The difficulty is this: Most of the homosexual people I know – several, by the way – do not see what they do as ‘sinful’. Without a knowledge or consciousness of sin, one has nothing to repent. That’s a real deal breaker. Still, I don’t see any value in grabbing such a person by the ears and screaming ‘sinner’ in their face until it makes sense to him or her. I tend to pray that my lost friends will come to realize their need for God – I’ll let God handle the details.
Abortion is merely a special form of murder. It is the modern equivalent of sacrificing children to Molech. Instead of sacrificing to Molech, people are sacrificing to convenience, pleasure, and self-gratification.
That abortion is ‘legal’ is immaterial. There are things God will not countenance, laws or no laws. The argument about ‘my own body’ is absurd. The child’s body is not theirs. The child is a separate person, not a parasite or symbiote or growth.
Some lackwit wanted to argue a short while ago that abortion was ‘good’, in that the child went to Heaven. So what? The eternal destiny of the child is NOT the question; the question is the action of the murderer.
Like homosexuality, it is difficult which which to deal. Any approach that dumps guilt on the head of the mother to be – or not be – is probably abusive. The only approach is that in which God deals with the people involved – all the people involved – and brings about a difference in view and values.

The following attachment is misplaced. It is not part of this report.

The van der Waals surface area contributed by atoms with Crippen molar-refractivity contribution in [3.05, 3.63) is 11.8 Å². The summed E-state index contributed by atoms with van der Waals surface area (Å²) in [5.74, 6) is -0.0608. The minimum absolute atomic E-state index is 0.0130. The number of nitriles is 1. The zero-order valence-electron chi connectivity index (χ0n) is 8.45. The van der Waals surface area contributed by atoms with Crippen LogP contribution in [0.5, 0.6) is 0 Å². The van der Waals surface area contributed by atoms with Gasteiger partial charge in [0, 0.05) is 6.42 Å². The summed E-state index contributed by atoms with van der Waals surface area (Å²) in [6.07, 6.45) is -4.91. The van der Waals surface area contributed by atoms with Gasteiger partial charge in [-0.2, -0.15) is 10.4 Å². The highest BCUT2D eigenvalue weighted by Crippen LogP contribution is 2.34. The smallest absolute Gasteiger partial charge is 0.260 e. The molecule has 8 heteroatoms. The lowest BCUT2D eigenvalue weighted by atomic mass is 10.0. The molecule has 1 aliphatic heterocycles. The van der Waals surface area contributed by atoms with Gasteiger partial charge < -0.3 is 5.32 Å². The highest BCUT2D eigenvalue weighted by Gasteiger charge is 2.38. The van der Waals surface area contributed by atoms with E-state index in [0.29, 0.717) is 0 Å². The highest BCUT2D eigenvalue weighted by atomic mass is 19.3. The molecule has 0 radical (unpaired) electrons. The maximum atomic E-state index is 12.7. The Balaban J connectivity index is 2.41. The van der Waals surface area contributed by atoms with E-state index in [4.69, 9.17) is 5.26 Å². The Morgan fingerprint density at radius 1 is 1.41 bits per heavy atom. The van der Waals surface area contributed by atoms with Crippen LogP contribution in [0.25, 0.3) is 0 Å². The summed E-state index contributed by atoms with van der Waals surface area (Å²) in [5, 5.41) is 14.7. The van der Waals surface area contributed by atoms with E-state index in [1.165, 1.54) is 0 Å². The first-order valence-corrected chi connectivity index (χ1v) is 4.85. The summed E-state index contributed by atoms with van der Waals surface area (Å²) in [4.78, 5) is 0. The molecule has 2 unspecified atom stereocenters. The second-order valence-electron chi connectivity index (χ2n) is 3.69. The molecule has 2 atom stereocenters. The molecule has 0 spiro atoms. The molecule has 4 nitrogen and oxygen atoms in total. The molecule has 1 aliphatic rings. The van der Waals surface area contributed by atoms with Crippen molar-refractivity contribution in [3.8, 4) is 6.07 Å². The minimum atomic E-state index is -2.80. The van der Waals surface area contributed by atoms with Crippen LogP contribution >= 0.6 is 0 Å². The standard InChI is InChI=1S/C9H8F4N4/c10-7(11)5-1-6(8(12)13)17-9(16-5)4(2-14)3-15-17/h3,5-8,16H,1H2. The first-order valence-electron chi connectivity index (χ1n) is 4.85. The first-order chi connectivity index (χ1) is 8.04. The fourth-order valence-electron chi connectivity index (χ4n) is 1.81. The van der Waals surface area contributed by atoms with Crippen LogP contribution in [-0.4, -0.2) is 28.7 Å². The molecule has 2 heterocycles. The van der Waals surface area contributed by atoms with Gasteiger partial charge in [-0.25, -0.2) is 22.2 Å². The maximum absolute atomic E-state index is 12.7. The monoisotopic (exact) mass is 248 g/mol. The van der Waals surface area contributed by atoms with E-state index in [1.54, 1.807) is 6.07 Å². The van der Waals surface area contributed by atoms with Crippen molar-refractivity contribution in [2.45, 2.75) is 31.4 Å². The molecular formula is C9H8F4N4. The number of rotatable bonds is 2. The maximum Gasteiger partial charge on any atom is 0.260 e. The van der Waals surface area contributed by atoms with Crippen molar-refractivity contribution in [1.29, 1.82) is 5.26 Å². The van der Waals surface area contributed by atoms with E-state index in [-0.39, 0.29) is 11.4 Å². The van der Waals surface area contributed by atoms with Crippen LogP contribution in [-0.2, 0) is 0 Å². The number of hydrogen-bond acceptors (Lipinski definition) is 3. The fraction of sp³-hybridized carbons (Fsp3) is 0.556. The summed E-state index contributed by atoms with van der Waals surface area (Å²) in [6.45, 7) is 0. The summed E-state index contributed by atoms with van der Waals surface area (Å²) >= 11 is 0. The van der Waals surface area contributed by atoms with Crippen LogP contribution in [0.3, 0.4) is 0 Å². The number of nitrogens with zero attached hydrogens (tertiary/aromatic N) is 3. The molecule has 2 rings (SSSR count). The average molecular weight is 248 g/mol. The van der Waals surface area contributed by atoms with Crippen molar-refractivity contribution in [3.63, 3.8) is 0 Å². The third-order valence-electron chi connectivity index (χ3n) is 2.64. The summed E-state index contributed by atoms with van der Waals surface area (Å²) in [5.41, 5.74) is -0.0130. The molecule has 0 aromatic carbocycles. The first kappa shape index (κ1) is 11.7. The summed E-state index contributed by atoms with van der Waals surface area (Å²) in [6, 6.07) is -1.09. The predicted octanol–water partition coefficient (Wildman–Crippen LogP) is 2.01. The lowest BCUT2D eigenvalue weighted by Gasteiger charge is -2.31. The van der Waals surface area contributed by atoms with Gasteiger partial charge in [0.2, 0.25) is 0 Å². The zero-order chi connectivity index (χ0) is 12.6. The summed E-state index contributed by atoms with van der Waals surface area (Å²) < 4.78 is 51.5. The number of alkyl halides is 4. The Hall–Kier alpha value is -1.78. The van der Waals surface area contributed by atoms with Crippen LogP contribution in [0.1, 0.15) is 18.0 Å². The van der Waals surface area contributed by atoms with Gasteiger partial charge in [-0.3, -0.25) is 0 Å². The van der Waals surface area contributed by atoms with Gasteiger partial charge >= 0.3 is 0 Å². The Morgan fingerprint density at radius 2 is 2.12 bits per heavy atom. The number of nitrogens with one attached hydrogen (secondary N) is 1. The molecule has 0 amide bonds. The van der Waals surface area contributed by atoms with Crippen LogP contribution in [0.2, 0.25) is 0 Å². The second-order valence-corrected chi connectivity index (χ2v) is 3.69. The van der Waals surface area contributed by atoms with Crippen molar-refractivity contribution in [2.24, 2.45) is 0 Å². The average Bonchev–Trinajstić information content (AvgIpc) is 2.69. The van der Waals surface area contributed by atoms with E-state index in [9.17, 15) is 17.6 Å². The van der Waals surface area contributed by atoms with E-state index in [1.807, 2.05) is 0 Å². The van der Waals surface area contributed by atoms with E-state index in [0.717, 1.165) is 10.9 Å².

Abstaining from the sorts of activities which result in ‘unexpected pregnancies’ is a good practice for anyone who might be involved. If that was too subtle, I mean men as well. It takes two to tango, so to speak; a man who sires a child under any circumstances is part of the equation – or problem.
Also like homosexuality, God forgives those who repent and seek forgiveness. This includes the woman who survives the ordeal; the man who sires the child; and the abortionist and his/her accomplices. I will say this, it takes some serious love, commitment and sensitivity to deal with the aftermath. And there is NO point in kicking people who are down already.
I had trouble thinking of stuff that was directly related to God because it’s hard to think of him as a person.
I understand. God isn’t ‘just some person’. On the other hand, we are created in His image, so He’s not like a hyper-intelligent slime mold who communicates by changing colors.
God sent humanity a book with a self-introduction and instructions. He sends preachers and teachers to explain Himself. God is not hiding. And He welcomes questions; but He expects the questioners to want answers.